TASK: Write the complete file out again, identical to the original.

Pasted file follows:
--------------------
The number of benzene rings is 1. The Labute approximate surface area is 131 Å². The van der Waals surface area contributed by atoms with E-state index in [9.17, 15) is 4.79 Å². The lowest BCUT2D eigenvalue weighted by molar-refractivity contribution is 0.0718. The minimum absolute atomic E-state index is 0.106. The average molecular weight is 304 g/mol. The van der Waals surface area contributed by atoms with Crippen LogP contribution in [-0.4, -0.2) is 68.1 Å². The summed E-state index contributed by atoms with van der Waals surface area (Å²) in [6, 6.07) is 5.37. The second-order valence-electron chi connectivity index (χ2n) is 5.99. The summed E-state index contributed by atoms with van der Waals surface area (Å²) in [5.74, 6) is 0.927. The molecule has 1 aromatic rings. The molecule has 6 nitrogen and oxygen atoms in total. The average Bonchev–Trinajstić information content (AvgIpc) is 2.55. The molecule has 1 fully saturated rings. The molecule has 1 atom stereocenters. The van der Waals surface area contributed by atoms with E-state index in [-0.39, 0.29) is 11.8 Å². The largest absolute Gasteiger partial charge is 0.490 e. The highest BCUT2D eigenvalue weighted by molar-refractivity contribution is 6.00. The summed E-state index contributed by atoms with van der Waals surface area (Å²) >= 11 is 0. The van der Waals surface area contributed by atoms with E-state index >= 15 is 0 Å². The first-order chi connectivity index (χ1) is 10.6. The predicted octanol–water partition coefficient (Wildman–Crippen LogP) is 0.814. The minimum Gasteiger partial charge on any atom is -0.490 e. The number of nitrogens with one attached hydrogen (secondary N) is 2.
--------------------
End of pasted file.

The number of benzene rings is 1. The Labute approximate surface area is 131 Å². The van der Waals surface area contributed by atoms with E-state index in [9.17, 15) is 4.79 Å². The lowest BCUT2D eigenvalue weighted by molar-refractivity contribution is 0.0718. The minimum absolute atomic E-state index is 0.106. The average molecular weight is 304 g/mol. The van der Waals surface area contributed by atoms with Crippen LogP contribution in [-0.4, -0.2) is 68.1 Å². The summed E-state index contributed by atoms with van der Waals surface area (Å²) in [6, 6.07) is 5.37. The second-order valence-electron chi connectivity index (χ2n) is 5.99. The summed E-state index contributed by atoms with van der Waals surface area (Å²) in [5.74, 6) is 0.927. The molecule has 1 aromatic rings. The molecule has 6 nitrogen and oxygen atoms in total. The average Bonchev–Trinajstić information content (AvgIpc) is 2.55. The molecule has 1 fully saturated rings. The molecule has 1 atom stereocenters. The van der Waals surface area contributed by atoms with E-state index in [-0.39, 0.29) is 11.8 Å². The largest absolute Gasteiger partial charge is 0.490 e. The highest BCUT2D eigenvalue weighted by molar-refractivity contribution is 6.00. The summed E-state index contributed by atoms with van der Waals surface area (Å²) >= 11 is 0. The van der Waals surface area contributed by atoms with E-state index >= 15 is 0 Å². The first-order chi connectivity index (χ1) is 10.6. The predicted octanol–water partition coefficient (Wildman–Crippen LogP) is 0.814. The minimum Gasteiger partial charge on any atom is -0.490 e. The number of nitrogens with one attached hydrogen (secondary N) is 2.